Then there’s John Leguizamo who was just 2 years past the titanic-sized disaster of Super Mario Bros, and he owns every second he has. Again, John was known for a lot more macho roles at this point but as Chi-Chi he went for broke, apparently improvising so much that Patrick Swayze almost beat him up (Please stop and picture Patrick Swayze in full drag about to beat up John Leguizamo, also in full drag… it’s a hilarious image, let’s be honest about it) but that improvising helped make Chi Chi feel alive. She’s so sweet and innocent that when they throw her to a gang of rednecks who look like they’re about to do something awful to her, it’s sympathetic as hell and when she’s saved she can still fire off a joke effortlessly. This isn’t even going into how good the supporting cast is, though I’d give a special shout out to Stockard Channing, who has to play the abused wife of one of the townspeople, because she delivers the emotional highlights of this movie. Seriously, if she’s not making you cry in sympathy, she’s going to make you cry from how obscenely sweet she is to Vida right near the end of this film.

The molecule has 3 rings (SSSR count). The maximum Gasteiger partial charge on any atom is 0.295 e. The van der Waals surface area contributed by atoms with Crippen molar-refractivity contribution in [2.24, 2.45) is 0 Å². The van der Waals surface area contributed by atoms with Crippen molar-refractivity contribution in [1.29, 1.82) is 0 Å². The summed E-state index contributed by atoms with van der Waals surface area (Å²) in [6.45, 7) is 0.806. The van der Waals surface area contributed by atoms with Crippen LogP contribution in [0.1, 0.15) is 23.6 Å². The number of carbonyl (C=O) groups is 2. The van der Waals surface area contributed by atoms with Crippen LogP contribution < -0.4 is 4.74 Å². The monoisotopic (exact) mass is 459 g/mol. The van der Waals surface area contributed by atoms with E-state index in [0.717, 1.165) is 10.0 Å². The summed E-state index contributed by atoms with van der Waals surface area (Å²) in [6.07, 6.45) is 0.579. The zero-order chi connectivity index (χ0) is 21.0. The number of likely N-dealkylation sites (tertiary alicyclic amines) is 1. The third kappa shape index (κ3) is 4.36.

Now, even though I do love this film, some parts of it haven’t aged that well. Some of the plot just drops off, they make a big deal about Vida’s parents not accepting her but then they just drop it, never giving us actual closure on that storyline. Some of the actual language used clearly no longer applies, so Noxeema’s grand speech about what makes a drag queen involves a slightly cringey moment where she says transsexual when, nowadays, we’d say transgender and this isn’t the fault of the film because it was made in the 90s and terminology changes because language is a fluid mistress, but that doesn’t make it any less cringey. There’s also no real closure for the Officer Dollard plot. He never gets told to stop but just decides to give up anyway because they ran out of time. There are quite a few mild problems that could’ve been hammered out in the scripting stage but they don’t stop the film from working. There are moments when the age of the film shows and for some, it might be too much, but it still works well for me.

At the end of the day, To Wong Foo is about acceptance. The main characters just want to be accepted for who they are and find a small town that grows to not only accept them but embrace them.  There’s a lot of love and joy to be found here and even with the edges that have gotten a little rougher over time, it’s still one of the most enjoyable films of its kind. It’s easily available on iTunes if you’re curious; it’s a very easy recommendation for just about everyone.

2 thoughts on “To Wong Foo Thanks For Everything, Julie Newmar (1995) – Wig Snatched